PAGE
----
An organic sulfide or thioether is a functional group in organosulfur chemistry with the connectivity C–S–C as shown on right. Like many other sulfur-containing compounds, volatile sulfides have foul odors. A sulfide is similar to an ether; the grouping of oxygen and sulfur in the periodic table suggests that the chemical properties of ethers and sulfides are somewhat similar, though the extent to which this is true in practice varies depending on the application. Sulfides are sometimes called thioethers in the old literature; the two organic substituents are indicated by the prefixes. 2S is called dimethylsulfide. Some sulfides are named by modifying the common name for the corresponding ether. For example, C6H5SCH3 is methyl phenyl sulfide, but is more called thioanisole, since its structure is related to that for anisole, C6H5OCH3. Sulfide is an angular functional group, the C–S–C angle approaching 90°, smaller than the C-O-C angle in ether; the C–S bonds are about 180 pm. Sulfides are characterized by their strong odors.
This odor limits the applications of volatile sulfides. In terms of their physical properties they resemble ethers, but are less volatile, higher melting, less hydrophilic; these properties follow from the polarizability of the divalent sulfur center, greater than that for oxygen in ethers. Thiophenes are a special class of sulfide-containing heterocyclic compounds; because of their aromatic character, they are non-nucleophilic. The nonbonding electrons on sulfur are delocalized into the π-system; as a consequence, thiophene exhibits few properties expected for a sulfide – thiophene is non-nucleophilic at sulfur and, in fact, is sweet-smelling. Upon hydrogenation, thiophene gives tetrahydrothiophene, C4H8S, which indeed does behave as a typical sulfide. Sulfides are important in biology, notably in the cofactor biotin. Petroleum contains many organosulfur compounds, including sulfides. Polyphenylene sulfide is a useful high temperature plastic. Coenzyme M, CH3SCH2CH2SO−3, is the precursor to methane via the process of methanogenesis.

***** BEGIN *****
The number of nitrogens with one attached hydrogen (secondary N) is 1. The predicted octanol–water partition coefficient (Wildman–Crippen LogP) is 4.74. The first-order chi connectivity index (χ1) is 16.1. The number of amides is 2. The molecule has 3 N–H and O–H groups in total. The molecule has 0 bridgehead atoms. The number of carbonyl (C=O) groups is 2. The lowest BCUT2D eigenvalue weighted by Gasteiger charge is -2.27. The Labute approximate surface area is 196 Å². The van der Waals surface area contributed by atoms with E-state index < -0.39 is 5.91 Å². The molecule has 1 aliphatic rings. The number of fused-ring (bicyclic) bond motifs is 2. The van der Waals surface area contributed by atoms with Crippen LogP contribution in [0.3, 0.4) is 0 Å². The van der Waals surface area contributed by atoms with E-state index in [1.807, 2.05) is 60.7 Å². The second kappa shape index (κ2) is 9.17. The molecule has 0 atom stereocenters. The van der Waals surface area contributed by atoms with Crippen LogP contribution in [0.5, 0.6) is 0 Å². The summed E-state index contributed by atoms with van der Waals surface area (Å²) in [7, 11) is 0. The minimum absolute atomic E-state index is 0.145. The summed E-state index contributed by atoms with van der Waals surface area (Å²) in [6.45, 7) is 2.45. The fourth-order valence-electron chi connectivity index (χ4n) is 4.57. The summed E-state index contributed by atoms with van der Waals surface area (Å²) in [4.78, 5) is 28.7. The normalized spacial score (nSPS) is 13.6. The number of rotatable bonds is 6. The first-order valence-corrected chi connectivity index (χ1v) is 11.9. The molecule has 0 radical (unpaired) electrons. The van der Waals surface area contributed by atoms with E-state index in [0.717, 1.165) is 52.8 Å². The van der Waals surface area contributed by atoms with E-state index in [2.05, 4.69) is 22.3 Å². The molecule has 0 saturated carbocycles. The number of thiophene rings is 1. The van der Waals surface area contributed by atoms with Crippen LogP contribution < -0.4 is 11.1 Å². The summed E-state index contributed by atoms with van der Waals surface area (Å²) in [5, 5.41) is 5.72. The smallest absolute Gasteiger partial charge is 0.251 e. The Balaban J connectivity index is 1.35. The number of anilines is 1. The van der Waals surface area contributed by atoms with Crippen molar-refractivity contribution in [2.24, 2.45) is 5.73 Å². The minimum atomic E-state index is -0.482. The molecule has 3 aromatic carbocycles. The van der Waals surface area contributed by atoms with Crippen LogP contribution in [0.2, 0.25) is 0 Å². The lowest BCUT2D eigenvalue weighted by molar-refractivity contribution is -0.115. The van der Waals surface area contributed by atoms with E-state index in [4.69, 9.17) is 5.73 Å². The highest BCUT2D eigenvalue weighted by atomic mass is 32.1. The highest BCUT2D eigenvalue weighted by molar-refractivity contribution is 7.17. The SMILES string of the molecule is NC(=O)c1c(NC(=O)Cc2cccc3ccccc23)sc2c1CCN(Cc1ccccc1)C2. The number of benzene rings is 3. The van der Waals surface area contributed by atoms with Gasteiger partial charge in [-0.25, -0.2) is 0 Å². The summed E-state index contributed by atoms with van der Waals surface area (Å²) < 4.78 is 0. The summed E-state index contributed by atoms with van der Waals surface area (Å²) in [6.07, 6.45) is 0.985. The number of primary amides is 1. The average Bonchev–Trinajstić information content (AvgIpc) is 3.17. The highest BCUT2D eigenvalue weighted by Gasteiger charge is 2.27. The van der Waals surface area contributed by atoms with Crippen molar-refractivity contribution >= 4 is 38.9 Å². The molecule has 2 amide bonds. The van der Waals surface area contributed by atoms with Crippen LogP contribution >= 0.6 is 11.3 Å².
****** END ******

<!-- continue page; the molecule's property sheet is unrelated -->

Sulfides are prepared by alkylation of thiols: R–Br + HS–R′ → R–S–R′ + HBrSuch reactions are conducted in the presence of a base, which converts the thiol into the more nucleophilic thiolate. Analogously, the reaction of disulfides with organolithium reagents produces thioethers: R3CLi + R1S–SR2 → R3CSR1 + R2SLiAnalogous reactions are known starting with Grignard reagents. Alternatively, sulfides can be synthesized by the addition of a thiol to an alkene in the thiol-ene reaction: R–CH=CH2 + HS–R′ → R–CH2–CH2–S–R′This reaction is catalysed by free radicals produced from a photoinitiator. Sulfides can be prepared by many other methods, such as the Pummerer rearrangement. Trialkysulfonium salts react with nucleophiles with a dialkyl sulfide as a leaving group: Nu− + R3S+ → Nu–R + R–S–RThis reaction is exploited in biological systems as a means of transferring an alkyl group. For example, S-adenosylmethionine acts as a methylating agent in biological SN2 reactions. While, in general, ethers are non-oxidizable at the oxygen, sulfides can be oxidized to sulfoxides, which can themselves be further oxidized to sulfones.